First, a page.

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ELENA FERRANTE'S NEAPOLITAN NOVELS. Melodrama, according to Peter Brooks's famous formulation, is 'a mode of heightened dramatization inextricably bound up ...
Ac- cording to Phillips, Dickens was a melodramatist from Oliver Twist onward, but in his last four novels he subordinated his flights of fancy to a much. " ...
In this study I will argue that The Melodramatic Imagination (1976) can be used today as a critical platform to understand the extraordinary ...
melodrama and characterization in Conrad to these three novels in particular, ... melodrama through both nineteenth-century theatre and the Victorian novel.
The Scientific Aspect of Melodrama: The Mind/Body Connection in the Late Eighteenth Century ... harlotte Temple and The Coquette belong to a group of books.
Balzac, Henry James, Melodrama, and the Mode of Excess. Peter Brooks ... novels-Isabel Archer's return to Gilbert Osmond, Strether's return to.
Book Reviews. Orgies of Feeling: Melodrama and the Politics of Freedom, by Elisabeth R. Anker. Durham, NC: Duke University Press, 2014, XIV+ 338 pp.
Some famous examples of melodramatic narrative, all involving flight, guilt, and death, can be found in such Dickens novels as Oliver Twist, Martin. Chuzzlewit, ...
Book Review: Latin American Melodrama: Passion, Pathos, and. Entertainment, ed and intro by Darlene J. Sadlier. Michelle Leigh Farrell.
Frank Lloyd: Master of Screen Melodrama
por Anthony Slide
Frank Lloyd: Master of Screen Melodrama is the first book-length study of one of the most prominent of studio directors from Hollywood's "golden age," whose career spanned the years from 1913 through 1955. Among the director's greatest works are Oliver Twist with Jackie Coogan, The Sea Hawk with Milton Sills, The Divine Lady with Corinne Grifffith, and two Academy Award winners for Best Picture, see more
Cavalcade and Mutiny on the Bounty. They are all discussed in detail here, along with other prominent Frank Lloyd productions, including East Lynne, Berkeley Square, Wells Fargo, and The Howards of Virginia. Frank Lloyd himself won two Academy Awards, and yet he has failed up to now to receive the attention he deserves together with recognition of his masterly creation of screen melodrama. With his latest book, which includes a complete filmography and a sampling of writings by Frank Lloyd, award-winning historian Anthony Slide sets the record straight and honors one of Hollywood's best.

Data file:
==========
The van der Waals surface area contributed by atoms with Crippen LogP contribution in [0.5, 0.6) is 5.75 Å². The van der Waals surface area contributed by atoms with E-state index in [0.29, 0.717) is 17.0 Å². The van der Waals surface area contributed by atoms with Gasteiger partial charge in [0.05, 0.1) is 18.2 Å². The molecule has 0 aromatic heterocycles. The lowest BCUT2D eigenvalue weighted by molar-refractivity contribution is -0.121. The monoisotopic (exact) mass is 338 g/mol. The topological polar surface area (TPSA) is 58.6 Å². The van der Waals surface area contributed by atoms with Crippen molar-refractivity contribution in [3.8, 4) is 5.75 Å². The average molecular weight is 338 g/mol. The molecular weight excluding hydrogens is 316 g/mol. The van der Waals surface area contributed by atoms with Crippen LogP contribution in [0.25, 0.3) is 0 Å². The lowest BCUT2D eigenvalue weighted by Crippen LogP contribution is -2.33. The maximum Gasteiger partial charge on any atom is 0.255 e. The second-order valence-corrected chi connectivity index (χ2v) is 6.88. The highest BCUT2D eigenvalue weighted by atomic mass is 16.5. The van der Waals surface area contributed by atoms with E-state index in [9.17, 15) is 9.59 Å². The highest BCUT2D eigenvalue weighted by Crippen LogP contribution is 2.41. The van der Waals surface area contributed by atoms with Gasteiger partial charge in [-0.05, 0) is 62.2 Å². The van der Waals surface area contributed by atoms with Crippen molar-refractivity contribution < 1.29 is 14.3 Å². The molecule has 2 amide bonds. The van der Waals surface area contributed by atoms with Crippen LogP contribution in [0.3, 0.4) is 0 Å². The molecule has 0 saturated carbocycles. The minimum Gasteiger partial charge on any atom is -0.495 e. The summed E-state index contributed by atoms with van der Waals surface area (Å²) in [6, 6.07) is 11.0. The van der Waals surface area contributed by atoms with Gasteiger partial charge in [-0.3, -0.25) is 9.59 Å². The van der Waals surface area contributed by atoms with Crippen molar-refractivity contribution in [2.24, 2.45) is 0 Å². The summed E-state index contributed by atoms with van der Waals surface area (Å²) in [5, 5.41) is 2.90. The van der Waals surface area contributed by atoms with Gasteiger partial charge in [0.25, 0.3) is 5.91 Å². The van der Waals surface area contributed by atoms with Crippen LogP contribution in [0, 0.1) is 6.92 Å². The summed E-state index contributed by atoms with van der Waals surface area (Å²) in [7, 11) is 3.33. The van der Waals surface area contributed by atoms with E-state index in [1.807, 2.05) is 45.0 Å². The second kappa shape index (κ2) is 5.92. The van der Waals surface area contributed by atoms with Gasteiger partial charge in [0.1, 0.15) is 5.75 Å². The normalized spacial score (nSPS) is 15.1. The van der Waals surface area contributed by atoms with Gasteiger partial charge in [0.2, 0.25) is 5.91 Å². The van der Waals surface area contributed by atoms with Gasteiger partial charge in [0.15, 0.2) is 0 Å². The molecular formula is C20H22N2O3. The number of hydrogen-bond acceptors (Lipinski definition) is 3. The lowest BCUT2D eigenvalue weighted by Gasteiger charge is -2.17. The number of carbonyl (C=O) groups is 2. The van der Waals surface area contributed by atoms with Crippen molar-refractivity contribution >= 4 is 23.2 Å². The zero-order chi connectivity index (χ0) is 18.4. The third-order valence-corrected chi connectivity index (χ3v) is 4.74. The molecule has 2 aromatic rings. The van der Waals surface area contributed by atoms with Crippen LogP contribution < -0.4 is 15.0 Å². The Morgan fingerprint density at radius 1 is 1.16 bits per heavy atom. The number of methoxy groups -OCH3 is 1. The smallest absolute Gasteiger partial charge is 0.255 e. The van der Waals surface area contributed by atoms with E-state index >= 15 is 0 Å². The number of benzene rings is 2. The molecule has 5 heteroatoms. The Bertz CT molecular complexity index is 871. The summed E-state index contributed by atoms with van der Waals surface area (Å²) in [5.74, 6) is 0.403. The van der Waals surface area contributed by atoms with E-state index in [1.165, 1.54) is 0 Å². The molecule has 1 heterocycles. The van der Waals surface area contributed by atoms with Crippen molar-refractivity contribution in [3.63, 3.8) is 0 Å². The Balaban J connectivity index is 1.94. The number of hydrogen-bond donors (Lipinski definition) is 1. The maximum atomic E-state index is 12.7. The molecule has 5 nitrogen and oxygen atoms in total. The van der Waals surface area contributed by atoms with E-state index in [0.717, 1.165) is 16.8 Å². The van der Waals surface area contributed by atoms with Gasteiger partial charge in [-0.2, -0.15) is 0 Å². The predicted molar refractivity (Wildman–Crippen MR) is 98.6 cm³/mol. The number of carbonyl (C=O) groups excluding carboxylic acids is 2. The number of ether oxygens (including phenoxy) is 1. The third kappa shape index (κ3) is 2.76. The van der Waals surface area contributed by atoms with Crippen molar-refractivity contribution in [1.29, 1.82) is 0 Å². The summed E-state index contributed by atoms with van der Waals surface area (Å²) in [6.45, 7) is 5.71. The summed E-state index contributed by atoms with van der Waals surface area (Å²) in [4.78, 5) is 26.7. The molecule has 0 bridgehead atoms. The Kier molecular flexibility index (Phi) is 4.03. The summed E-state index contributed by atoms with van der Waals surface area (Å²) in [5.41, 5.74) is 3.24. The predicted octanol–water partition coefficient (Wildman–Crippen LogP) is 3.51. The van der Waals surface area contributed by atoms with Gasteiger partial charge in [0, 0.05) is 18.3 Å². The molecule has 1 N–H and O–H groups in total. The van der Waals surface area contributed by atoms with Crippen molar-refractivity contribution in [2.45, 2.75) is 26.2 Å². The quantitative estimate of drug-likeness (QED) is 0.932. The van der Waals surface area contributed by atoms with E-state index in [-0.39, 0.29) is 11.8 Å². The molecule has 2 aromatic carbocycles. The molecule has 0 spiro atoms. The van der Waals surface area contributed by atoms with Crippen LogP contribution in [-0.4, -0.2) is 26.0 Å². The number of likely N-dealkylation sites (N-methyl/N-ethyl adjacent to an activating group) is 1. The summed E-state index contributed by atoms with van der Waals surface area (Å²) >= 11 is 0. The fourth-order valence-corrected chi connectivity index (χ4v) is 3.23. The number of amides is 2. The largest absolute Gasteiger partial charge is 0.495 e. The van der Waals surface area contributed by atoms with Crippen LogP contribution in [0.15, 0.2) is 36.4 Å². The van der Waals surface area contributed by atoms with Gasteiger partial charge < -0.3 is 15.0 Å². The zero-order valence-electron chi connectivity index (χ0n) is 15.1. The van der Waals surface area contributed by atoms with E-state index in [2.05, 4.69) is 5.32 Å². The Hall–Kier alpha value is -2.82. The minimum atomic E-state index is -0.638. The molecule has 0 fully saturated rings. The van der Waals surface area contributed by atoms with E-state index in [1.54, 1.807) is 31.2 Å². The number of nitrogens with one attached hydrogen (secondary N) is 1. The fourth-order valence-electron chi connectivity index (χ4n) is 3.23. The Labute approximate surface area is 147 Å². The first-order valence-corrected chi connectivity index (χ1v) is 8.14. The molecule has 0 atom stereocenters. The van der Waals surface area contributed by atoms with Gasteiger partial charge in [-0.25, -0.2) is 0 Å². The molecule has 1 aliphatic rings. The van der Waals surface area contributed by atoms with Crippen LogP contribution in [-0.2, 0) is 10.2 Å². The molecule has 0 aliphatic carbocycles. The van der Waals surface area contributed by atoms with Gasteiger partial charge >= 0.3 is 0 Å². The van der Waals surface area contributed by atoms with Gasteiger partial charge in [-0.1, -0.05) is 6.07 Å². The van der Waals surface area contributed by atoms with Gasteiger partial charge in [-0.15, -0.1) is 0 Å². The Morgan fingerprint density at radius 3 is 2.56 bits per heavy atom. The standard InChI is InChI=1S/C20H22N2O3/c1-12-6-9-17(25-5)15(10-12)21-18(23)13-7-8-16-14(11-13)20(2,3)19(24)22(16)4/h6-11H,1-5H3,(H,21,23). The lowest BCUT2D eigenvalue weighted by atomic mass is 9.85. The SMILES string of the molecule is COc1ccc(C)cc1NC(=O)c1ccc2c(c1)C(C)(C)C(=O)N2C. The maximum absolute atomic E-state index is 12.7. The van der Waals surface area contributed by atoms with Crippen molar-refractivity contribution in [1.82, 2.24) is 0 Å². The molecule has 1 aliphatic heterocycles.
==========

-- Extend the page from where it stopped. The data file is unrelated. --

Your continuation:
From the National Board of Review's April 2010 webpage -
The great and prolific film historian Anthony Slide’s Frank Lloyd: Master of Screen Melodrama pays long overdue tribute to the director of CAVALCADE (1933) and MUTINY ON THE BOUNTY (1935), both Oscar Best Picture winners, one of the top filmmakers of his day, and all but forgotten today. His career spanned from 1913 through 1955 and included one of the first versions of OLIVER TWIST (1922), the first THE SEA HAWK (1924), BERKELEY SQUARE (1933) with Leslie Howard, UNDER TWO FLAGS (1936) with Ronald Colman and Claudette Colbert, IF I WERE KING (1938) with Colman, and THE HOWARDS OF VIRGINIA (1940) with Cary Grant, all reflecting the filmmaker’s interest in the drama inherent in historical themes. In the first five years of the Academy Awards, Lloyd actually won two Best Director Oscars for THE DIVINE LADY and CAVALCADE, clearly a major talent, and extend gratitude to Tony Slide for commemorating his screen accomplishments.
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Melodrama: Genre, Style and Sensibility
por John Mercer
Melodrama: Genre, Style and Sensibility is designed as an accessible overview of one of the most popular genres at undergraduate Film Studies. The book identifies three distinct but connected concepts through which it is possible to make sense of melodrama; either as a genre, originating in European theatre of the 18th and 19th century, as a specific cinematic style, epitomised by the work of Douglas Sirk or as a sensibility that emerges in the context of specific texts, speaking to and see more reflecting the desires, concerns and anxieties of audiences. Films discussed include All That Heaven Allows, Safe, Fear Eats the Soul, Black Narcissus, Suddenly Last Summer and Rebel Without a Cause. Each chapter includes overviews of key essays, analyses of significant and widely studied films and includes an annotated reading list.
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Melodrama: An Aesthetics of Impossibility
por Jonathan Goldberg